Shubin spends the first few weeks at the dig site worrying about polar bears. The Arctic landscape is vast and empty, making the search for fossils less than four feet long even more improbable. In 1999, Shubin and his team find plenty of fish fossils from deep water, but none of the shallow-water fish they need to start looking for the transition to land-living animals.
Even though Shubin has planned his expedition carefully, finding fossils isn’t a guarantee. There is a certain amount of luck involved for even the most meticulous and careful fossil finders. And even when Shubin is successful, his fossils might not reveal anything that is not already well-studied.
In 2000, Shubin and his team move their dig site east to Ellesmere Island. There, a college undergraduate named Jason Downs is late returning to camp one night. Just as the senior members of the team are ready to mount a search party for Downs, Downs returns to camp with his pockets full of fossil fragments. The whole team heads out to the river bed where Downs identified these fossils, and they spend several days identifying the exact rock layer that might hide intact fossil fish skeletons. They eventually find intact skeletons, but the fish are all of species that have already been documented.
Jason Downs represents the many levels of the scientific community that are valuable at a dig site. Though Downs may not have all the experience and knowledge that Shubin or the older professors have, his contributions are still important. Even though the fish fossils they found were already catalogued, finding something is better than nothing in terms of continuing to receive funding for these Arctic missions. Had Downs not found these fish, Shubin and his team might not have been able to justify another trip to Ellesmere Island.
In 2004, Shubin and his team make one last expensive trip to the Arctic. Finally, Shubin finds a fish fossil fragment with a jaw that suggests the fish had a flat head. Then another team member, Steve Gatesy, finds a full fish skeleton with the same flat jaw. Over the next two months, fossil preparators meticulously expose this fossil from the rock, discovering that it is an intermediate between fish and land animals. This fish fossil has scales like a true fish, but a neck, flat head, and small limbs like a land animal.
Though Shubin was the lead paleontologist on this mission, he makes sure that his book recognizes the many scientists, like Steve Gatesy, who contributed to the amazing find. This fish is special because it blends traits that previously appeared only in animals that live solely in water with traits that appear in animals that live in land and water. It is an indirect ancestor of all animals that now live on land, as it paved the way for body systems that facilitate limb development for motion on land.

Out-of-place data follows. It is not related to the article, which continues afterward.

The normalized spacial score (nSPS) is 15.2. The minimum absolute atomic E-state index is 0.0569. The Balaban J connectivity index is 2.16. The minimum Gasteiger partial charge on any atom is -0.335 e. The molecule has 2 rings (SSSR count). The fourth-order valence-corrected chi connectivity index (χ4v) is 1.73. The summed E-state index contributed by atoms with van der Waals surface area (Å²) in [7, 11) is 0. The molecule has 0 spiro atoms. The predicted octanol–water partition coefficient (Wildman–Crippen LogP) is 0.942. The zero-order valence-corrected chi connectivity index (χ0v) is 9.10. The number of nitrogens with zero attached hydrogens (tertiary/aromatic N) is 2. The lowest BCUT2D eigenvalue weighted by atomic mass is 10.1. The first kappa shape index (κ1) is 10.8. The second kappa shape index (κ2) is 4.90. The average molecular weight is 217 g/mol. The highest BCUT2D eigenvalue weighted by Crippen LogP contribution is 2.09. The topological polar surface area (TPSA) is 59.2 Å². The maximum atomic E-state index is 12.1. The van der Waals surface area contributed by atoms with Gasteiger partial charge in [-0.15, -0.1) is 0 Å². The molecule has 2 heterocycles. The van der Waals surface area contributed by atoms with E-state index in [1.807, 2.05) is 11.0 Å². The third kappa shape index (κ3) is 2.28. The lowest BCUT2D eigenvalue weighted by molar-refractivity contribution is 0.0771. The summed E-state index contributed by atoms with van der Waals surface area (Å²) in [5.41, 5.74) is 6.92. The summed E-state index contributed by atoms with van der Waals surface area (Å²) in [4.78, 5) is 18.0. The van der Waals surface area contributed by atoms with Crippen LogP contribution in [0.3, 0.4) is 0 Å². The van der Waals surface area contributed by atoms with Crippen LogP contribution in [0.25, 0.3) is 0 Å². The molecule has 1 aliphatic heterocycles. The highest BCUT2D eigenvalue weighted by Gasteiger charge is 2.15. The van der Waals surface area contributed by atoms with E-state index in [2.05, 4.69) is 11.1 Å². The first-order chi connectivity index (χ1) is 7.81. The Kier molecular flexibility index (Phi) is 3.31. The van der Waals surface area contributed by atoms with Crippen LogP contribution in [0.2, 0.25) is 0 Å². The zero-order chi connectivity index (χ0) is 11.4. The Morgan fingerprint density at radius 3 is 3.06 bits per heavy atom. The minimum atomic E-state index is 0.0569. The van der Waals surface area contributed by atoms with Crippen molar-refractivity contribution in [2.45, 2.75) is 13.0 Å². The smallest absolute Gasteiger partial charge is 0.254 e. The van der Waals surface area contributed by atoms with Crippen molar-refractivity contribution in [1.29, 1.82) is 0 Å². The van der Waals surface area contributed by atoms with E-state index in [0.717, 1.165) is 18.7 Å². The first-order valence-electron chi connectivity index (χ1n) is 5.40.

This fish find is a huge success for the idea that there is a transitional stage between fish and amphibians at the 375-million-year time period. Shubin, Daeschler, and Jenkins decide to thank the Inuit people for allowing them to work in the Nunavut territory by giving the fish fossil a name that reflects the Inuit heritage. The Inuit Committee of head elders suggests Siksagiaq or Tiktaalik. Shubin decides on Tiktaalik, which means large freshwater fish.
Shubin also highlights the contributions of people who are not members of the scientific or academic community by honoring the Inuit people with the name of the fossil. The Inuit also made this discovery possible by allowing Shubin and his team to excavate this land at all. Tiktaalik was the winner partly because it was easier to say, another sign that Shubin wants this discovery to be as accessible to the average person as possible.
Tiktaalik’s discovery is a huge news story in 2006, but Shubin is most affected by a moment in his son’s preschool class. Shubin takes the Tiktaalik fossil to his son Nathaniel’s show-and-tell. When one child asks if the fossil is a fish or a crocodile, another child responds that it can be both. More than bridging the gap between fish and reptiles, Tiktaalik offers insight into all the body structures that land animals share.
It is easy to put animals in strict categories, and often those categories help the average person understand different animals. Yet Tiktaalik is easier to understand when people embrace the similarities it has to both fish and amphibians instead of trying to force it into one box or another. Tiktaalik’s primitive legs also offer a blueprint to understanding the various limbs of all land creatures.
Tiktaalik shows human’s history as fish the same way that the famous “Lucy” (an early human ancestor discovered in Ethiopia) shows human’s history as highly advanced primates. Human anatomy is the result of millennia of small shifts in the bone structure of all animals. These shifts can be seen in the fossil record, as well as in genes and DNA.
Tiktaalik is a much older fossil than Lucy, and seems much further removed from human anatomy than Lucy does. Yet Shubin stresses that Tiktaalik is just as important in the entire story of human development, because Lucy never would have developed if fish like Tiktaalik had not paved the way for animals to live on land.